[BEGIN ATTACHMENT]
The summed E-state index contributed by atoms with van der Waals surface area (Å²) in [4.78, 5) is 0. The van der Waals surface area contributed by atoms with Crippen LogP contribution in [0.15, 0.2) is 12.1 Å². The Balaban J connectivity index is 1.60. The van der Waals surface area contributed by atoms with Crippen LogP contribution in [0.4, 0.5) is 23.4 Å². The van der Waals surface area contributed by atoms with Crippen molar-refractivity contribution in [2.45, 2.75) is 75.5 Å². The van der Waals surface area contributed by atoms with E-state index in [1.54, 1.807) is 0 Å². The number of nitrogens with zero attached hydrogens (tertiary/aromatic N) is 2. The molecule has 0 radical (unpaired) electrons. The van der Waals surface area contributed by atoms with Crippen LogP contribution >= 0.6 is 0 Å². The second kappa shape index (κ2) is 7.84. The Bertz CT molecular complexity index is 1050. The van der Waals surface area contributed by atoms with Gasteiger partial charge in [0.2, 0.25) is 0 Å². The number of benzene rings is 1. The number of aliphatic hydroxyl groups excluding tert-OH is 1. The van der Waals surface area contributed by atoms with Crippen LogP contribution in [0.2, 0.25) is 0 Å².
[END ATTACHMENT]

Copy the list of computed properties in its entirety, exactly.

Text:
The summed E-state index contributed by atoms with van der Waals surface area (Å²) in [4.78, 5) is 0. The van der Waals surface area contributed by atoms with Crippen LogP contribution in [0.15, 0.2) is 12.1 Å². The Balaban J connectivity index is 1.60. The van der Waals surface area contributed by atoms with Crippen LogP contribution in [0.4, 0.5) is 23.4 Å². The van der Waals surface area contributed by atoms with Crippen molar-refractivity contribution in [2.45, 2.75) is 75.5 Å². The van der Waals surface area contributed by atoms with E-state index in [1.54, 1.807) is 0 Å². The number of nitrogens with zero attached hydrogens (tertiary/aromatic N) is 2. The molecule has 0 radical (unpaired) electrons. The van der Waals surface area contributed by atoms with Crippen LogP contribution >= 0.6 is 0 Å². The second kappa shape index (κ2) is 7.84. The Bertz CT molecular complexity index is 1050. The van der Waals surface area contributed by atoms with Gasteiger partial charge in [0.2, 0.25) is 0 Å². The number of benzene rings is 1. The number of aliphatic hydroxyl groups excluding tert-OH is 1. The van der Waals surface area contributed by atoms with Crippen LogP contribution in [0.2, 0.25) is 0 Å².